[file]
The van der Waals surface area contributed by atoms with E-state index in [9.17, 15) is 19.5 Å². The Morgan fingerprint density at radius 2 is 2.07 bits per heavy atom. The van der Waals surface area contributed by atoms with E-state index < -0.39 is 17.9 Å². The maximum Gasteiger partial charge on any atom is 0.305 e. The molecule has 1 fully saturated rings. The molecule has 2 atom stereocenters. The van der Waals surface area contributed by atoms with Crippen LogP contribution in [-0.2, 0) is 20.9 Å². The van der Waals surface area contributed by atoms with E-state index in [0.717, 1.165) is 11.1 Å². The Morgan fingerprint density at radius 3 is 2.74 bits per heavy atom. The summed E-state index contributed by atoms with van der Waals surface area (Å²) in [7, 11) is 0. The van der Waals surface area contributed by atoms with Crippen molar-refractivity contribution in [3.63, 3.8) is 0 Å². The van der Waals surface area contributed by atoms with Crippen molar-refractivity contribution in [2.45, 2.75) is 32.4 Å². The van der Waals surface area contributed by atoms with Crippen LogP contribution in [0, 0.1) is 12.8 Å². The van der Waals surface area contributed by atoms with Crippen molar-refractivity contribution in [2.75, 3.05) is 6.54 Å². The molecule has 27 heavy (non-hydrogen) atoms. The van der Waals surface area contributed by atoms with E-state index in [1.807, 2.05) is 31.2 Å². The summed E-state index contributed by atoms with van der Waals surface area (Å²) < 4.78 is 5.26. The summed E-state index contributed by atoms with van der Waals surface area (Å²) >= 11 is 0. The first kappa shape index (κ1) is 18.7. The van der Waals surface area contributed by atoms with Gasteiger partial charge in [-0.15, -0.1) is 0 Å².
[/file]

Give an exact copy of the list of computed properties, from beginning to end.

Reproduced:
The van der Waals surface area contributed by atoms with E-state index in [9.17, 15) is 19.5 Å². The Morgan fingerprint density at radius 2 is 2.07 bits per heavy atom. The van der Waals surface area contributed by atoms with E-state index < -0.39 is 17.9 Å². The maximum Gasteiger partial charge on any atom is 0.305 e. The molecule has 1 fully saturated rings. The molecule has 2 atom stereocenters. The van der Waals surface area contributed by atoms with Crippen LogP contribution in [-0.2, 0) is 20.9 Å². The van der Waals surface area contributed by atoms with E-state index in [0.717, 1.165) is 11.1 Å². The Morgan fingerprint density at radius 3 is 2.74 bits per heavy atom. The summed E-state index contributed by atoms with van der Waals surface area (Å²) in [7, 11) is 0. The van der Waals surface area contributed by atoms with Crippen molar-refractivity contribution in [3.63, 3.8) is 0 Å². The van der Waals surface area contributed by atoms with Crippen molar-refractivity contribution in [2.45, 2.75) is 32.4 Å². The van der Waals surface area contributed by atoms with Crippen LogP contribution in [0, 0.1) is 12.8 Å². The van der Waals surface area contributed by atoms with Crippen molar-refractivity contribution in [2.75, 3.05) is 6.54 Å². The molecule has 27 heavy (non-hydrogen) atoms. The van der Waals surface area contributed by atoms with E-state index in [1.807, 2.05) is 31.2 Å². The summed E-state index contributed by atoms with van der Waals surface area (Å²) < 4.78 is 5.26. The summed E-state index contributed by atoms with van der Waals surface area (Å²) >= 11 is 0. The first kappa shape index (κ1) is 18.7. The van der Waals surface area contributed by atoms with Gasteiger partial charge in [-0.15, -0.1) is 0 Å².